| Controlled Low-Strength Material
1964, the U.S. Bureau of Reclamation documented the first known
use of controlled low-strength material (CLSM). Plastic soil-cement,
as the Bureau called it, was used as pipe bedding on over 320 miles
(515 km) of the Canadian River Aqueduct Project in northwestern
Texas. Since 1964, CLSM has become a popular material for projects
such as structural fill, foundation support, pavement base, and
CLSM is a self-compacted, cementitious material used primarily
as a backfill in lieu of compacted backfill. Several terms are currently
used to describe this material, including flowable fill, controlled
density fill, flowable mortar, plastic soil-cement, soil-cement
slurry, K-Krete, and other names. CLSM is defined as a material
that results in a compressive strength of 1200 psi (8 MPa) or less.
Most current CLSM applications require unconfined compressive strengths
of 200 psi (1.4 MPa) or less. This lower strength requirement is
necessary to allow for future excavation of CLSM.
The term CLSM can be used to describe a family of mixtures for
a variety of applications. For example, the upper limit of 1200
psi (8 MPa) allows use of this material for applications where future
excavation is unlikely, such as structural fill under buildings.
Low density CLSM describes a material with distinctive properties
and mixing procedures. Future CLSM mixtures may be developed as
anticorrosion fills, thermal fills, and durable pavement bases.
CLSM is composed of water, portland cement, aggregate, and fly
ash. It is a fluid material with typical slumps of 10 inches (254
mm) or more. It has the consistency of a milk shake.
most concrete, CLSM may be mixed in central-mix concrete plants,
ready-mixed concrete trucks or pugmills. Once CLSM is transported
to the jobsite, the mixture may be placed using chutes, conveyors,
buckets, or pumps depending upon the application and its accessibility.
A truck often can be discharged in less than 5 minutes. A constant
supply of CLSM will keep the material flowing and will make it flow
horizontal distances of 300 feet (91 m) or more. Although CLSM may
be placed continuously in most applications, care must be taken
when backfilling around pipes. For pipe bedding and backfilling,
CLSM is placed in lifts to prevent the pipes from floating. Internal
vibration or compaction is not needed to consolidate CLSM mixtures.
Its fluidity is sufficient to consolidate under its own weight.
The fluidity/flowability and self-compacting properties of CLSM
mixtures make CLSM an economical alternative to compacted granular
material due to savings of labor and time during placing. CLSM is
also an all-weather construction material—it will displace
any standing water left in a trench—making it a ideal material
for many projects.
The primary application of CLSM is as structural fill or backfill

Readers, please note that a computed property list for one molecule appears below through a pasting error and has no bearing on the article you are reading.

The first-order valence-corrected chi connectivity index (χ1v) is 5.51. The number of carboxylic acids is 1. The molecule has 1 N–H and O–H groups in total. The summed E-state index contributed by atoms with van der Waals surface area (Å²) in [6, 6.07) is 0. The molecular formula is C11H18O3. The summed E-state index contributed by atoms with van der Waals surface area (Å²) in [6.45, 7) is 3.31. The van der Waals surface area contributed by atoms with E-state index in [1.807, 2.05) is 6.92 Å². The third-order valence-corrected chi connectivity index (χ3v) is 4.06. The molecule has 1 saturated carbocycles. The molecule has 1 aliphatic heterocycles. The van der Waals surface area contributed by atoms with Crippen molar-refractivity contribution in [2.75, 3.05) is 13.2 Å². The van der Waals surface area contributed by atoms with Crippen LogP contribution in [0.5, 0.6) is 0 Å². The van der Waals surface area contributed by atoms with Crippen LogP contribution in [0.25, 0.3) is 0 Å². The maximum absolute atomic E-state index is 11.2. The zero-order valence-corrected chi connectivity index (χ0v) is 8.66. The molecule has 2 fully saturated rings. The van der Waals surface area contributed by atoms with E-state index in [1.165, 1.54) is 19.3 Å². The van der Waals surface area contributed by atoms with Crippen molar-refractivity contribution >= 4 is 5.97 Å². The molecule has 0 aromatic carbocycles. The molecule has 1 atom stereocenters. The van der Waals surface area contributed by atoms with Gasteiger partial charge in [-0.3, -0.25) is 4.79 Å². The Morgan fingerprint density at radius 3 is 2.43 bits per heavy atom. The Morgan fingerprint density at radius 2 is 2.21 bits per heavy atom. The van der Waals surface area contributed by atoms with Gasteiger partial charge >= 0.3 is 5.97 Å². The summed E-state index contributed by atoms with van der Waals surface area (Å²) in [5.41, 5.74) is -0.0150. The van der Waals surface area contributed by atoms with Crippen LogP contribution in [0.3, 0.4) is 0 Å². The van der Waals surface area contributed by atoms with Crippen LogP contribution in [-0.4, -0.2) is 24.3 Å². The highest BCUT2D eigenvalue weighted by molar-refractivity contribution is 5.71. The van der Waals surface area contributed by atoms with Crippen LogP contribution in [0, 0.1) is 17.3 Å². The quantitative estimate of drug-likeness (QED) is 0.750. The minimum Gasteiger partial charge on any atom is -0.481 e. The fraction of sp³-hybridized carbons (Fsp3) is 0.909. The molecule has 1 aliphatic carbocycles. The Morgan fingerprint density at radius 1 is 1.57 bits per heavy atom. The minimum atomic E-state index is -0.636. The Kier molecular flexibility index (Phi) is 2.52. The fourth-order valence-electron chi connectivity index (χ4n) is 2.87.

in place of compacted soil. The flowable characteristics of CLSM
mean that it can readily be placed into a trench and into tight
or restricted-access areas where placing and compacting fill is
difficult. CLSM also makes an excellent bedding material for pipe,
electrical, telephone, and other types of conduits because the mixture
easily fills voids beneath the conduit and provides uniform support.
CLSM will not settle or rut under loads, making the material an
ideal pavement base. Additionally, CLSM can be placed quickly and
support traffic load within hours of placement-minimizing repair
time and allowing a rapid return to traffic. CLSM may be equal to
or less than the cost of using standard compacted backfill.
Since 1979, the Iowa Department of Transportation has used CLSM
to structurally modify more than 40 substandard bridges by converting
them into culverts. CLSM is also used to fill large voids such as
old tunnels and sewers. In a Milwaukee project, 830 cubic yards
(635 cubic meters) of CLSM were used to fill an abandoned tunnel.
A ready-mixed concrete producer can aid in developing a mix design
for CLSM. However, when ordering CLSM, consider the following:
- Strength: Applications that require removal of CLSM at a later
date usually limit the maximum compressive strength to less than
200 psi (1.4 MPa).
- Setting and Early Strength: Hardening time can be as short as
one hour, but can take up to 8 hours depending on mix design and
- Density in Place: Density of normal CLSM in place typically
ranges from 90 to 125 pounds per cubic foot (1440 to 2000 kg/cubic
- Flowability: Flowability can be enhanced through the use of
fly ash or air entrainment.
- Durability: CLSM materials are not designed to resist freezing
and thawing, abrasive or erosive actions, or aggressive chemicals.
More information can be found at the
National Ready Mix Association Web site.